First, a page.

Growers and importers of Mexican tomatoes and segments of the U.S. tomato industry continue to spar over a Department of Commerce decision to end an agreement that holds an anti-dumping investigation at bay.
I feel compelled to respond to disappointing comments about the renegotiation of the Tomato Suspension Agreement made by Michael Schadler of the Florida Tomato Exchange in the March 4 issue of The Packer.
Florida legislators have gathered bipartisan support from dozens of House and Senate colleagues in a push to terminate the suspension agreement between the Department of Commerce and Mexican tomato growers.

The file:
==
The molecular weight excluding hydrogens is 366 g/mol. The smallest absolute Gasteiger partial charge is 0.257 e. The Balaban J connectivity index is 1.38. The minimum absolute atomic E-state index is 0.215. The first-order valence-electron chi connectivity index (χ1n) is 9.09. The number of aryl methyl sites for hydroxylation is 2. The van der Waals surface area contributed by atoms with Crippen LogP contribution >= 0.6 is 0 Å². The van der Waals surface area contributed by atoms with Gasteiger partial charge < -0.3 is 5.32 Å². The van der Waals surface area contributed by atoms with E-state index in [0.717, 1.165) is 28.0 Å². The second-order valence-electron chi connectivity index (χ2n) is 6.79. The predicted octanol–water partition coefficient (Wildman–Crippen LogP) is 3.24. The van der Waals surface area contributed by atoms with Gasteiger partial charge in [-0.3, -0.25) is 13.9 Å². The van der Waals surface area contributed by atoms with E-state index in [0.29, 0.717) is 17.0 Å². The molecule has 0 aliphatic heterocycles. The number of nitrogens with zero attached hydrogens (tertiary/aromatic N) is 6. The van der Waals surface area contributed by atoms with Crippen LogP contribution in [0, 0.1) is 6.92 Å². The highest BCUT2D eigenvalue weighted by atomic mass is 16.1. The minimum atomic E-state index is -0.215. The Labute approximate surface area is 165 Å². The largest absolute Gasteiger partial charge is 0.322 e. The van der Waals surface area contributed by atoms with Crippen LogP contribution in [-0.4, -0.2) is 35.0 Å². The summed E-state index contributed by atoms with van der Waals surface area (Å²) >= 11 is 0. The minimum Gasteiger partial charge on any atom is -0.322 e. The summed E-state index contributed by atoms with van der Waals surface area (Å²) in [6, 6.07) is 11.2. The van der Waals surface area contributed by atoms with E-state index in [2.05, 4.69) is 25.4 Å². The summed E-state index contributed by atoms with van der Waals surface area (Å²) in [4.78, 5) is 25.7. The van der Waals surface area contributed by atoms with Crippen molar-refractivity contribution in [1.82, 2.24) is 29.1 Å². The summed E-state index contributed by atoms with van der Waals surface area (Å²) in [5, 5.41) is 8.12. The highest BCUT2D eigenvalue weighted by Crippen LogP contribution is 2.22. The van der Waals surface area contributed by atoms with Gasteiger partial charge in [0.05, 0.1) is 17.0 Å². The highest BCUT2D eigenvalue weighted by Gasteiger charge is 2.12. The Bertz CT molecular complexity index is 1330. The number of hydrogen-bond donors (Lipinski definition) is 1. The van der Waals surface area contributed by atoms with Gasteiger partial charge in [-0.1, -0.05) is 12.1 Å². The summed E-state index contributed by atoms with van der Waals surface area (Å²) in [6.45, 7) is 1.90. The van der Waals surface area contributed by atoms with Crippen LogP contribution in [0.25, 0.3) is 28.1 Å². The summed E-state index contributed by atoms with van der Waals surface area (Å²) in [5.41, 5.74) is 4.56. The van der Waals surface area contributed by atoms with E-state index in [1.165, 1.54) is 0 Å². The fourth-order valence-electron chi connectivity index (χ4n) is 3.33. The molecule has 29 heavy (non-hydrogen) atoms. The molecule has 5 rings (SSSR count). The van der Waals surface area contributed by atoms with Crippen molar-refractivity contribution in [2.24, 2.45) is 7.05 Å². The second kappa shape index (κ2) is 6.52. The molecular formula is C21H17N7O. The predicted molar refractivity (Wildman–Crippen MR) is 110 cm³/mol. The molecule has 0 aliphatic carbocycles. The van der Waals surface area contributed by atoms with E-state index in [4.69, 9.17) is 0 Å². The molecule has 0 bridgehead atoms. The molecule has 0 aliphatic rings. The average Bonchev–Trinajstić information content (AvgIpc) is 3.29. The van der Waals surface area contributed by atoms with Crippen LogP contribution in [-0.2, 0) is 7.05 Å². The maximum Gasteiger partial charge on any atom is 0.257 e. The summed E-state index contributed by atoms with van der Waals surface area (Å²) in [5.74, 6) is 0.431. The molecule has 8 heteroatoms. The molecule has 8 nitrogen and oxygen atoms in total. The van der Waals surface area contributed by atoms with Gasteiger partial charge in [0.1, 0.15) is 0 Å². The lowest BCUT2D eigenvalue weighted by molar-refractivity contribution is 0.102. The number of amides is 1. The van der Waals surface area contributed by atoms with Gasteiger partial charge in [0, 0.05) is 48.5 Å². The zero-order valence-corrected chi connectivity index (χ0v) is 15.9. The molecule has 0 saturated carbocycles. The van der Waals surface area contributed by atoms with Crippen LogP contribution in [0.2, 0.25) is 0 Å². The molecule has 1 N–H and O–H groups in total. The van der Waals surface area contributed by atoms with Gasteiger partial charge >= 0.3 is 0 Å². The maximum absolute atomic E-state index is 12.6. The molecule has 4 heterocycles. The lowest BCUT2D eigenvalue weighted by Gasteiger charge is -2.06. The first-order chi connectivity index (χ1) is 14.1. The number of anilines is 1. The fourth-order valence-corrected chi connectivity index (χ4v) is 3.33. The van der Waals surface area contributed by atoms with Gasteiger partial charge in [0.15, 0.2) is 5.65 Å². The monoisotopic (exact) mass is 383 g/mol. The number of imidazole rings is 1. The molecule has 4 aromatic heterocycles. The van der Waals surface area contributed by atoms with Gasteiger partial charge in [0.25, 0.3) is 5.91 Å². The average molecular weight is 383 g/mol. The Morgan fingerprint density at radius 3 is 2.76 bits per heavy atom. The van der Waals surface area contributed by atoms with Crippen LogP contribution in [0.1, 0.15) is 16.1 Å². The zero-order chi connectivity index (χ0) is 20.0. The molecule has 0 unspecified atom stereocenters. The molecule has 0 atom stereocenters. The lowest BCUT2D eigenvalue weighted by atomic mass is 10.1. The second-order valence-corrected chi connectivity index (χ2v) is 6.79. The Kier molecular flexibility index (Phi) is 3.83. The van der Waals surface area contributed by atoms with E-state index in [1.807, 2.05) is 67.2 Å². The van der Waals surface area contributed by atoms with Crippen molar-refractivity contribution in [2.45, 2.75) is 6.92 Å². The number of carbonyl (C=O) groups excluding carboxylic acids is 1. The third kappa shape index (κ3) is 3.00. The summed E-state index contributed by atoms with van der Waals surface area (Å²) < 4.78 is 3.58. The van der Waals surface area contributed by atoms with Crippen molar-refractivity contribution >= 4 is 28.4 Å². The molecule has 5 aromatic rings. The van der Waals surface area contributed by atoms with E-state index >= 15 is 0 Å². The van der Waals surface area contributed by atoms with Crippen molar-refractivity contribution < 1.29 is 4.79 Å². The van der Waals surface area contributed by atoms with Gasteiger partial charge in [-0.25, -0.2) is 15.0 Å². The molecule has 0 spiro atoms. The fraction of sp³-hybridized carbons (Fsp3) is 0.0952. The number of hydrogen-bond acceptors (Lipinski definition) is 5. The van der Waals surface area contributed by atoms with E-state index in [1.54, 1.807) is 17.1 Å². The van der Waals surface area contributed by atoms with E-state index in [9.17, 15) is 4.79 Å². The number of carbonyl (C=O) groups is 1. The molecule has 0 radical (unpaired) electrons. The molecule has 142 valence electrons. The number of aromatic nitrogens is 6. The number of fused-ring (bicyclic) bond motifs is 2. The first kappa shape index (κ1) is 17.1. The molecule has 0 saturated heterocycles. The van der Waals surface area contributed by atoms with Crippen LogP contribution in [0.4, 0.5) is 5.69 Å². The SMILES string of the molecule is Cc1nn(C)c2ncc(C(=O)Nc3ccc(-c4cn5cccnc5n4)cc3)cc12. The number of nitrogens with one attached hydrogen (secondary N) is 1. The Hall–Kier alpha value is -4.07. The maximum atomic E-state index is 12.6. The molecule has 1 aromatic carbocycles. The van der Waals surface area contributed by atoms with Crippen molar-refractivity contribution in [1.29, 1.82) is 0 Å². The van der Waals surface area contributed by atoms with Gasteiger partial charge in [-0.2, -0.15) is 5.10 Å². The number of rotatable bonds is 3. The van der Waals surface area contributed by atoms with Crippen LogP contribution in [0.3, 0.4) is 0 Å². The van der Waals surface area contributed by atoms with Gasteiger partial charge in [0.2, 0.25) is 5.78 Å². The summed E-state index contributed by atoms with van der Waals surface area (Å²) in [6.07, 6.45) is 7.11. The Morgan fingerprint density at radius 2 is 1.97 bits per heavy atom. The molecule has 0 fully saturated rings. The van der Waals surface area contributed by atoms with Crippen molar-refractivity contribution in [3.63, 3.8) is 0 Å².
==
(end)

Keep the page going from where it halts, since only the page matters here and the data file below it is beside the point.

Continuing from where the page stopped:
About two dozen fresh produce and nut companies are recipients of funds from the U.S. Department of Agriculture’s $200 million Agricultural Trade Promotion Program, to alleviate the effects of tariffs on exports.
With plenty of drama and plot twists, negotiations related to the tomato suspension agreement between Mexican growers and the Department of Commerce are continuing, according to an official with the U.S. agency.
Weather issues have blown through production areas of Texas and Mexico, but suppliers for the 2018-19 Tex-Mex winter deal say they anticipate full volumes, once the deal starts to peak for most items in December.